Forty-seven postmenopausal Japanese women (age range 52–83 years, mean age 65.7 years at the beginning of treatment) who had been treated with ALN for over seven years were recruited from the outpatient clinic at Keiyu Orthopaedic Hospital (Gunma, Japan) during the period between July 1 and December 30, 2009. Exclusion criteria were a history of reflux esophagitis, gastric or duodenal ulcer, gastrectomy, or bone diseases secondary to primary hyperparathyroidism, hyperthyroidism, Cushing’s syndrome, multiple myeloma, rheumatoid arthritis, and osteogenesis imperfecta.
All the patients had been diagnosed as having osteoporosis according to the Japanese diagnostic criteria. 13,14 Namely, patients with a BMD < 70% of the young adult mean (YAM) or a BMD 70%–80% of the YAM along with a history of osteoporotic fractures were diagnosed as having osteoporosis. Preliminary screening included a medical history, physical examination, plain X-rays of the thoracic and lumbar spine, lumbar spine BMD measurement, and blood and urinary biochemical tests, including serum calcium, phosphorus, alkaline phosphatase (ALP) and urinary cross-linked N-terminal telopeptides of type I collagen (NTX). Lumbar spine BMD was used for the diagnosis of osteoporosis.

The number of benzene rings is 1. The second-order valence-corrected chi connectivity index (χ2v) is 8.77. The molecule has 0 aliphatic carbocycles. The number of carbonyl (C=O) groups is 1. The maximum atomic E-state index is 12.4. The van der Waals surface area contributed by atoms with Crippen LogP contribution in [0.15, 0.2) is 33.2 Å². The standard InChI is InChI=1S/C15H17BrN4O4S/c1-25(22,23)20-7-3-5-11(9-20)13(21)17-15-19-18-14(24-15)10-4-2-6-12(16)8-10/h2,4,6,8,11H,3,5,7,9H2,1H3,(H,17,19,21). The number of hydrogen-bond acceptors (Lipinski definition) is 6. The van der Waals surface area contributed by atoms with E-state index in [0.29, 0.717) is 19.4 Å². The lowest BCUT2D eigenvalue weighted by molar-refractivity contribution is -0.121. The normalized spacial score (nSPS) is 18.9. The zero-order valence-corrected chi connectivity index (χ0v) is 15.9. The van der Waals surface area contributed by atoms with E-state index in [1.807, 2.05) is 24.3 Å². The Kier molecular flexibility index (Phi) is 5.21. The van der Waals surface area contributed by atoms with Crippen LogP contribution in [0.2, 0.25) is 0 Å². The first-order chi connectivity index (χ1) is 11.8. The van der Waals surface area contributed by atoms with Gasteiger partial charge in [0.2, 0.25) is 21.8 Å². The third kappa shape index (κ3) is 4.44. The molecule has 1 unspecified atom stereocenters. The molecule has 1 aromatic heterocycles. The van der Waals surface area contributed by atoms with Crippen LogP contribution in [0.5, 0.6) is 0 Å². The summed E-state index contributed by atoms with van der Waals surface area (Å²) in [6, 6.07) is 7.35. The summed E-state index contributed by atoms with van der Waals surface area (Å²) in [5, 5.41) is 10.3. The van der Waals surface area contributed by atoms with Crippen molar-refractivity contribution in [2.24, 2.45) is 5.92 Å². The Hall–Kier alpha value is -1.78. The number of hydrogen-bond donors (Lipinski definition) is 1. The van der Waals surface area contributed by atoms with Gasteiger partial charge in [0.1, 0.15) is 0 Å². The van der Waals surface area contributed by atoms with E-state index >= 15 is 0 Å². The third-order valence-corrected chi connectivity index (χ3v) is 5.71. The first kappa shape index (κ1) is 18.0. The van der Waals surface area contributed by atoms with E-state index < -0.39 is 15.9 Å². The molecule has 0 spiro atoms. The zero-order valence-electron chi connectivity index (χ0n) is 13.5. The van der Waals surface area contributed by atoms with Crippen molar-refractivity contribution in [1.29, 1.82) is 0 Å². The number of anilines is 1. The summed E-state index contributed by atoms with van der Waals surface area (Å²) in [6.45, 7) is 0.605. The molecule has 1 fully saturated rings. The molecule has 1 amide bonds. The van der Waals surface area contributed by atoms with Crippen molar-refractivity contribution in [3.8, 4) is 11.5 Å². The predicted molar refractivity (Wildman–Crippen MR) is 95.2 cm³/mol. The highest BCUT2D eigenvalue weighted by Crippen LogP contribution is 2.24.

The patients had been treated with ALN (5 mg daily or 35 mg weekly) over seven years. The doses indicated in parentheses above are the doses used in Japan for the treatment of postmenopausal women with osteoporosis and have been recognized as being safe and effective.7 Daily ALN was available throughout the study period, but weekly ALN only became available in October 2006. All the patients had been treated with daily ALN and then switched to weekly ALN just after October 2006. The effects of daily and weekly ALN on BMD and bone turnover markers, as well as incidence of side effects, were reported to be similar in postmenopausal Japanese women with osteoporosis.8 The subjects did not receive any elementary calcium or natural vitamin D supplementation.